Women whose partners are away on military deployment are at greater risk of developing depression during pregnancy and just after giving birth, according to a new U.K. study published in the Journal of the Royal Army Medical Corps.

The findings show that lone parenting can further exacerbate these depressive symptoms, but strong social support can act as a buffer.

Previous research has shown that poor mental health during the perinatal period (around the time of childbirth) is linked to a number of adverse outcomes for the mother and family. The unique circumstances surrounding military partners’ living situations may leave them particularly vulnerable to developing perinatal mental health problems.

For the study, researchers from the Veterans and Families Institute for Military Social Research (VFI) at Anglia Ruskin University in England reviewed 13 U.S. studies which looked at the perinatal mental health or well-being of military spouses.

They found that pregnant military wives report more depressive symptoms at all stages of their pregnancy and all stages of their partner’s deployment cycle. In particular, deployment of the military spouse is linked to social isolation and increased anxiety and stress for the pregnant partner at home, leading to a higher risk of perinatal depression.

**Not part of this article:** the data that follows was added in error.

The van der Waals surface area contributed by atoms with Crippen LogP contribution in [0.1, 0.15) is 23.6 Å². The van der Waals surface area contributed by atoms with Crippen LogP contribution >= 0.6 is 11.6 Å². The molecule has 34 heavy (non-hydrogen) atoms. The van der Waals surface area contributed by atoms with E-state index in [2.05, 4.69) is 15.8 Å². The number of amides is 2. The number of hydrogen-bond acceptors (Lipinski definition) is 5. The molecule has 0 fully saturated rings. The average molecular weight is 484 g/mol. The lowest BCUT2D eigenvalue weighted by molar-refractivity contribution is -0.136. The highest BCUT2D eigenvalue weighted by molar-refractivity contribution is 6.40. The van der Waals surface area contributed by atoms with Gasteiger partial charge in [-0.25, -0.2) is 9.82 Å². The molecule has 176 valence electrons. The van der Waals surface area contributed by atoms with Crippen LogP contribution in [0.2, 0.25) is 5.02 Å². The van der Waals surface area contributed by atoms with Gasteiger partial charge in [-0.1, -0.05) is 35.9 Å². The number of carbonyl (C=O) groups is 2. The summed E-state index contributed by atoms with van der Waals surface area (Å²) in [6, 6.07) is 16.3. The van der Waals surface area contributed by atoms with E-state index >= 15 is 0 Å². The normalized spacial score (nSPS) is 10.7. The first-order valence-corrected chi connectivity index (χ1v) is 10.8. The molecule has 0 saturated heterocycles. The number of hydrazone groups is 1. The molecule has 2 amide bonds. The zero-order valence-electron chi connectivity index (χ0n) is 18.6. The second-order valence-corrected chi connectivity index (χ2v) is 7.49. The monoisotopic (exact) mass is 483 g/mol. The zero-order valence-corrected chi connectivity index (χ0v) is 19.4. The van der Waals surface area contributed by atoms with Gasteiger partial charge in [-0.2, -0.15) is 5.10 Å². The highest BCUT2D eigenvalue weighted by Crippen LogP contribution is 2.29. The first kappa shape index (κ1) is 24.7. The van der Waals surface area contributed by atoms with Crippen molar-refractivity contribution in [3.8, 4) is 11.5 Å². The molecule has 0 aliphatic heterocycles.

This depression can be worsened by the stress of lone parenting for the duration of the deployment and coping with the subsequent change in day-to-day family life and parenting roles following the return of the serving partner.

“Women who have a serving partner in the military not only have to deal with pregnancy and the additional demands this places on their mental health, but they may also be very worried about the welfare of their partner. In addition they are lacking that essential support while their spouse is away,” said lead author Dr. Lauren Godier-McBard, research fellow at Anglia Ruskin’s VFI.

“The evidence we found indicates that social support is an important protective factor for military spouses during the perinatal period. This may be particularly important for reducing anxiety during the deployment of their serving partner. There may be benefits to specialized support for military spouses.”

“While this review focused on U.S. studies, the cultural and situational similarities between the two nations and their militaries mean there may be lessons the U.K. can take from this analysis. However, there remains a paucity of U.K. research on this subject.”

Source: Anglia Ruskin University